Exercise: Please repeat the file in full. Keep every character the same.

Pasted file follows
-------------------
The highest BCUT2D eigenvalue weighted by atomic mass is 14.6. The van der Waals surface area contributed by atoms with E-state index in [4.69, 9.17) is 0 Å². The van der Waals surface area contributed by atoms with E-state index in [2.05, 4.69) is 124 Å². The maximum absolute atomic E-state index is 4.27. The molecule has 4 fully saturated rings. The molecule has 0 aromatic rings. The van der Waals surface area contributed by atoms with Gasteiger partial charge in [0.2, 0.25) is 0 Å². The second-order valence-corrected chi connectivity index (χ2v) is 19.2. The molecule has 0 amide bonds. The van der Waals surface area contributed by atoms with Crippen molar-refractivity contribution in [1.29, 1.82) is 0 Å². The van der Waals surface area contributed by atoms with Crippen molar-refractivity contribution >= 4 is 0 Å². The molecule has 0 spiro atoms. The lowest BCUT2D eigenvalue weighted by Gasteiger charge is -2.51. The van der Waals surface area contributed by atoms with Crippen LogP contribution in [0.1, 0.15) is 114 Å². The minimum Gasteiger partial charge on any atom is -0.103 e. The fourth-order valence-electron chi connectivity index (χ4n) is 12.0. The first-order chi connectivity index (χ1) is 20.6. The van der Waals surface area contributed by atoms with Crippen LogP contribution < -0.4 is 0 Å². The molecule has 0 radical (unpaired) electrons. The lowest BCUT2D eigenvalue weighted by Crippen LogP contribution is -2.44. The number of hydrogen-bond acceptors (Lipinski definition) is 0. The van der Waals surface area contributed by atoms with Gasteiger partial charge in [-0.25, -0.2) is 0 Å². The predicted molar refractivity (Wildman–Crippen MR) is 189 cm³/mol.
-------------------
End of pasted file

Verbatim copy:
The highest BCUT2D eigenvalue weighted by atomic mass is 14.6. The van der Waals surface area contributed by atoms with E-state index in [4.69, 9.17) is 0 Å². The van der Waals surface area contributed by atoms with E-state index in [2.05, 4.69) is 124 Å². The maximum absolute atomic E-state index is 4.27. The molecule has 4 fully saturated rings. The molecule has 0 aromatic rings. The van der Waals surface area contributed by atoms with Gasteiger partial charge in [0.2, 0.25) is 0 Å². The second-order valence-corrected chi connectivity index (χ2v) is 19.2. The molecule has 0 amide bonds. The van der Waals surface area contributed by atoms with Crippen molar-refractivity contribution in [1.29, 1.82) is 0 Å². The van der Waals surface area contributed by atoms with Crippen molar-refractivity contribution >= 4 is 0 Å². The molecule has 0 spiro atoms. The lowest BCUT2D eigenvalue weighted by Gasteiger charge is -2.51. The van der Waals surface area contributed by atoms with Crippen LogP contribution in [0.1, 0.15) is 114 Å². The minimum Gasteiger partial charge on any atom is -0.103 e. The fourth-order valence-electron chi connectivity index (χ4n) is 12.0. The first-order chi connectivity index (χ1) is 20.6. The van der Waals surface area contributed by atoms with Crippen LogP contribution < -0.4 is 0 Å². The molecule has 0 radical (unpaired) electrons. The lowest BCUT2D eigenvalue weighted by Crippen LogP contribution is -2.44. The number of hydrogen-bond acceptors (Lipinski definition) is 0. The van der Waals surface area contributed by atoms with Gasteiger partial charge in [-0.25, -0.2) is 0 Å². The predicted molar refractivity (Wildman–Crippen MR) is 189 cm³/mol.